Indonesian hardline cleric calls for jihad in Gaza
Sun Jan 18, 2009 4:26am
JAKARTA (Reuters) - One of Indonesia's best-known radical clerics on Sunday urged Muslims from the world's fourth most populous Muslim country to fight in the Gaza Strip following Israeli attacks which have killed more than 1,200 Palestinians.
Abu Bakar Bashir, who was alleged to have once headed the Southeast Asian militant network, Jemaah Islamiah (JI), preached to about 500 people at a mosque in Bekasi, east of Jakarta, urging them to join a jihad in the Gaza Strip.
"The war in Palestine isn't a war between one country and another, it is a religious war. The Jews try to destroy Islam, and so Muslims must join, to fight in their own capacity," he said.
"Their suffering is our suffering, their blood is our blood, their trouble is our trouble. Thus, we must defend and protect them."
President Susilo Bambang Yudhoyono has urged Israel to put an end to the three weeks of violence, and has sent humanitarian aid for the victims in Palestine.
The government has tried to discourage calls from more militant groups to send civilian fighters, and has offered to dispatch a peacekeeping mission to the Gaza Strip.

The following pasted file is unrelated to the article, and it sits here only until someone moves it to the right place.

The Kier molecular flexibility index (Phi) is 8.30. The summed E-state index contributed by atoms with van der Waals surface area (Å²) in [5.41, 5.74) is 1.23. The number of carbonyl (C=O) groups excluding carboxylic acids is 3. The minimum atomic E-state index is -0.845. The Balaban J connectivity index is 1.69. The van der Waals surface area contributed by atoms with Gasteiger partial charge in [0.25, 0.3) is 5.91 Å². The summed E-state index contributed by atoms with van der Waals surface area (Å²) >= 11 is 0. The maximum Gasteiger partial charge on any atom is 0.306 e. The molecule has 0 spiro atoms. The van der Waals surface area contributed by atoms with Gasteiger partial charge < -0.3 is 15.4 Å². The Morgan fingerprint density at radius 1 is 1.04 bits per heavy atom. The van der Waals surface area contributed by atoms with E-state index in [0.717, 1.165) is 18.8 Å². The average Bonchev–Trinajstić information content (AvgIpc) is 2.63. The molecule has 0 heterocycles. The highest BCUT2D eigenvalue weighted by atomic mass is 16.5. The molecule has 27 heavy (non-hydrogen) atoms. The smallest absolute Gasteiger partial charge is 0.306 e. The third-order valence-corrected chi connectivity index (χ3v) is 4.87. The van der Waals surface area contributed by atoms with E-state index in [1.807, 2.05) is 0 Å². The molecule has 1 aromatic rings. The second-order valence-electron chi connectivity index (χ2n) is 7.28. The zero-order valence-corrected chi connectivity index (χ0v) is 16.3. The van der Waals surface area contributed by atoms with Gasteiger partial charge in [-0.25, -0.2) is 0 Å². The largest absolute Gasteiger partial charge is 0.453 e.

About 85 percent of the population of 226 million people are Muslim, and most are moderate. The attacks on Gaza have prompted several big rallies protesting against Israel.
"We have sent material aid and, of course, our prayers. Jihad is not yet possible because the access remains closed. Nonetheless, we are preparing ourselves as it is our obligation," Bashir said.
Bashir was imprisoned for conspiracy over the 2002 bomb attacks in the resort island of Bali, in which more than 200 people died. He was later cleared of wrongdoing.
Since his release from prison in June 2006, the controversial cleric has traveled around the country preaching about the importance of sharia, or Islamic law.
Abu Bilal, one of the 50 would-be fighters who attended Bashir's sermon, said he was ready "to fulfil God's calling" and fight those trying to oppress Muslims.
(Reporting by Karima Anjani; Editing by Sara Webb and Bill Tarrant)
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